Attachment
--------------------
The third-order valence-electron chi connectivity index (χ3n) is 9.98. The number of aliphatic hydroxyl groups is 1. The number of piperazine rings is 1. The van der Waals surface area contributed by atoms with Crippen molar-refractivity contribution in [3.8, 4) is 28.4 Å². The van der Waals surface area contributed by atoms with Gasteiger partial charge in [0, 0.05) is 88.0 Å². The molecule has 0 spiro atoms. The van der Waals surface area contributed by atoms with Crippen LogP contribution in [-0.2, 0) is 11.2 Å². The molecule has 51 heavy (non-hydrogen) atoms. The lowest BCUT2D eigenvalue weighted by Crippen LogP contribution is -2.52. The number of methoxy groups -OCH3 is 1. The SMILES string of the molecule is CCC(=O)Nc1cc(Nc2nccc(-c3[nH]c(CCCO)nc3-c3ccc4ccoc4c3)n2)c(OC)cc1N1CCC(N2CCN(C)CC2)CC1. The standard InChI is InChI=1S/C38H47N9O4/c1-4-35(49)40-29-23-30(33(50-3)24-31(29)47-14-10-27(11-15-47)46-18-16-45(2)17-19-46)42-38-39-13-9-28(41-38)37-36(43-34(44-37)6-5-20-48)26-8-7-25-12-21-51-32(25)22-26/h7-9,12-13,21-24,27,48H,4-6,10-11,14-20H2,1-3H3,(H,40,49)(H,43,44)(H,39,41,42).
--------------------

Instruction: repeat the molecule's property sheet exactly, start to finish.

The third-order valence-electron chi connectivity index (χ3n) is 9.98. The number of aliphatic hydroxyl groups is 1. The number of piperazine rings is 1. The van der Waals surface area contributed by atoms with Crippen molar-refractivity contribution in [3.8, 4) is 28.4 Å². The van der Waals surface area contributed by atoms with Gasteiger partial charge in [0, 0.05) is 88.0 Å². The molecule has 0 spiro atoms. The van der Waals surface area contributed by atoms with Crippen LogP contribution in [-0.2, 0) is 11.2 Å². The molecule has 51 heavy (non-hydrogen) atoms. The lowest BCUT2D eigenvalue weighted by Crippen LogP contribution is -2.52. The number of methoxy groups -OCH3 is 1. The SMILES string of the molecule is CCC(=O)Nc1cc(Nc2nccc(-c3[nH]c(CCCO)nc3-c3ccc4ccoc4c3)n2)c(OC)cc1N1CCC(N2CCN(C)CC2)CC1. The standard InChI is InChI=1S/C38H47N9O4/c1-4-35(49)40-29-23-30(33(50-3)24-31(29)47-14-10-27(11-15-47)46-18-16-45(2)17-19-46)42-38-39-13-9-28(41-38)37-36(43-34(44-37)6-5-20-48)26-8-7-25-12-21-51-32(25)22-26/h7-9,12-13,21-24,27,48H,4-6,10-11,14-20H2,1-3H3,(H,40,49)(H,43,44)(H,39,41,42).